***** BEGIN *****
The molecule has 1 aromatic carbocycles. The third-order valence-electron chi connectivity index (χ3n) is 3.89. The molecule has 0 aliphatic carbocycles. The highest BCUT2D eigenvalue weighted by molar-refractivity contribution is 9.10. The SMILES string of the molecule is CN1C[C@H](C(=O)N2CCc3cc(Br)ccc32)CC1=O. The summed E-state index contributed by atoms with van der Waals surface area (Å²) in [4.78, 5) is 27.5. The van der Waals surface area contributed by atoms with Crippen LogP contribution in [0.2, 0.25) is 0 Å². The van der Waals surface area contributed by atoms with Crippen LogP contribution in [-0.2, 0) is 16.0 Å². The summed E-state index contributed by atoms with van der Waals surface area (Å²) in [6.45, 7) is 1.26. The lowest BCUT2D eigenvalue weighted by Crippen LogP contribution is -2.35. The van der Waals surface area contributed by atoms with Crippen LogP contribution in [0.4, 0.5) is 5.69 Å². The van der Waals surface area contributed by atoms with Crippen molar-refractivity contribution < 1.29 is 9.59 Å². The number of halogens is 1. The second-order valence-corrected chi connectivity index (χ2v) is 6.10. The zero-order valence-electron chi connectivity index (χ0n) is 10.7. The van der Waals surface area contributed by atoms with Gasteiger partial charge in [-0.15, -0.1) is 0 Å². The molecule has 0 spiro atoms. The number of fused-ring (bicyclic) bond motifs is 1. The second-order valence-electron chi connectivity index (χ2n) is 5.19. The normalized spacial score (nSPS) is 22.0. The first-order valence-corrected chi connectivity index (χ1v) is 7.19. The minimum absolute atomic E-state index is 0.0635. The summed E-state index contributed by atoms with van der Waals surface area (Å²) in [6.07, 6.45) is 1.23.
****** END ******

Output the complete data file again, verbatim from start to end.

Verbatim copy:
The molecule has 1 aromatic carbocycles. The third-order valence-electron chi connectivity index (χ3n) is 3.89. The molecule has 0 aliphatic carbocycles. The highest BCUT2D eigenvalue weighted by molar-refractivity contribution is 9.10. The SMILES string of the molecule is CN1C[C@H](C(=O)N2CCc3cc(Br)ccc32)CC1=O. The summed E-state index contributed by atoms with van der Waals surface area (Å²) in [4.78, 5) is 27.5. The van der Waals surface area contributed by atoms with Crippen LogP contribution in [0.2, 0.25) is 0 Å². The van der Waals surface area contributed by atoms with Crippen LogP contribution in [-0.2, 0) is 16.0 Å². The summed E-state index contributed by atoms with van der Waals surface area (Å²) in [6.45, 7) is 1.26. The lowest BCUT2D eigenvalue weighted by Crippen LogP contribution is -2.35. The van der Waals surface area contributed by atoms with Crippen LogP contribution in [0.4, 0.5) is 5.69 Å². The van der Waals surface area contributed by atoms with Crippen molar-refractivity contribution < 1.29 is 9.59 Å². The number of halogens is 1. The second-order valence-corrected chi connectivity index (χ2v) is 6.10. The zero-order valence-electron chi connectivity index (χ0n) is 10.7. The van der Waals surface area contributed by atoms with Gasteiger partial charge in [-0.15, -0.1) is 0 Å². The molecule has 0 spiro atoms. The number of fused-ring (bicyclic) bond motifs is 1. The second-order valence-electron chi connectivity index (χ2n) is 5.19. The normalized spacial score (nSPS) is 22.0. The first-order valence-corrected chi connectivity index (χ1v) is 7.19. The minimum absolute atomic E-state index is 0.0635. The summed E-state index contributed by atoms with van der Waals surface area (Å²) in [6.07, 6.45) is 1.23.